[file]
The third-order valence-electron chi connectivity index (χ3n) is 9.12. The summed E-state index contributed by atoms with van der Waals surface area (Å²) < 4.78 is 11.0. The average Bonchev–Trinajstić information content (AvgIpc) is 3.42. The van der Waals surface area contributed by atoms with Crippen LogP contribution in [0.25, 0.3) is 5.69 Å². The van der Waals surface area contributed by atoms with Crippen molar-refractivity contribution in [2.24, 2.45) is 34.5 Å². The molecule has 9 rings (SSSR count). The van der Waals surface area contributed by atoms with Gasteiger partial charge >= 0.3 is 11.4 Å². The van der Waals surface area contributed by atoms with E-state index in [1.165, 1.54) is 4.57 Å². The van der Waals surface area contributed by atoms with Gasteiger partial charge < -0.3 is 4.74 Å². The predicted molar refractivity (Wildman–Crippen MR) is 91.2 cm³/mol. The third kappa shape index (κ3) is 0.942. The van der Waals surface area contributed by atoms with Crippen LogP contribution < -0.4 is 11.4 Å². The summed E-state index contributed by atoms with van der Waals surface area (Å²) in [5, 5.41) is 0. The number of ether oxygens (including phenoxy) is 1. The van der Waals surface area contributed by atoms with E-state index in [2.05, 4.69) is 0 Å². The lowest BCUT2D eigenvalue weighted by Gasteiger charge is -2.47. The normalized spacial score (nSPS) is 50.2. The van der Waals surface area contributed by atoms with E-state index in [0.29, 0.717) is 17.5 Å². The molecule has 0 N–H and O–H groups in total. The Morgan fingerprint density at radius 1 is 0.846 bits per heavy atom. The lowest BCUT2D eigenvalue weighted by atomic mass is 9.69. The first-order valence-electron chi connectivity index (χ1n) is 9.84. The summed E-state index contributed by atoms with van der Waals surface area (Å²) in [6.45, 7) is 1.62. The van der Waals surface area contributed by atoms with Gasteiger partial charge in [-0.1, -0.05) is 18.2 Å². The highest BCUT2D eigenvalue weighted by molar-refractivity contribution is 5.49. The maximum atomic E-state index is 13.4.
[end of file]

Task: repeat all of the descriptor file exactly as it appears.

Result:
The third-order valence-electron chi connectivity index (χ3n) is 9.12. The summed E-state index contributed by atoms with van der Waals surface area (Å²) < 4.78 is 11.0. The average Bonchev–Trinajstić information content (AvgIpc) is 3.42. The van der Waals surface area contributed by atoms with Crippen LogP contribution in [0.25, 0.3) is 5.69 Å². The van der Waals surface area contributed by atoms with Crippen molar-refractivity contribution in [2.24, 2.45) is 34.5 Å². The molecule has 9 rings (SSSR count). The van der Waals surface area contributed by atoms with Gasteiger partial charge >= 0.3 is 11.4 Å². The van der Waals surface area contributed by atoms with E-state index in [1.165, 1.54) is 4.57 Å². The van der Waals surface area contributed by atoms with Gasteiger partial charge < -0.3 is 4.74 Å². The predicted molar refractivity (Wildman–Crippen MR) is 91.2 cm³/mol. The third kappa shape index (κ3) is 0.942. The van der Waals surface area contributed by atoms with Crippen LogP contribution < -0.4 is 11.4 Å². The summed E-state index contributed by atoms with van der Waals surface area (Å²) in [5, 5.41) is 0. The number of ether oxygens (including phenoxy) is 1. The van der Waals surface area contributed by atoms with E-state index in [2.05, 4.69) is 0 Å². The lowest BCUT2D eigenvalue weighted by Gasteiger charge is -2.47. The normalized spacial score (nSPS) is 50.2. The van der Waals surface area contributed by atoms with E-state index in [0.29, 0.717) is 17.5 Å². The molecule has 0 N–H and O–H groups in total. The Morgan fingerprint density at radius 1 is 0.846 bits per heavy atom. The lowest BCUT2D eigenvalue weighted by atomic mass is 9.69. The first-order valence-electron chi connectivity index (χ1n) is 9.84. The summed E-state index contributed by atoms with van der Waals surface area (Å²) in [6.45, 7) is 1.62. The van der Waals surface area contributed by atoms with Gasteiger partial charge in [-0.1, -0.05) is 18.2 Å². The highest BCUT2D eigenvalue weighted by molar-refractivity contribution is 5.49. The maximum atomic E-state index is 13.4.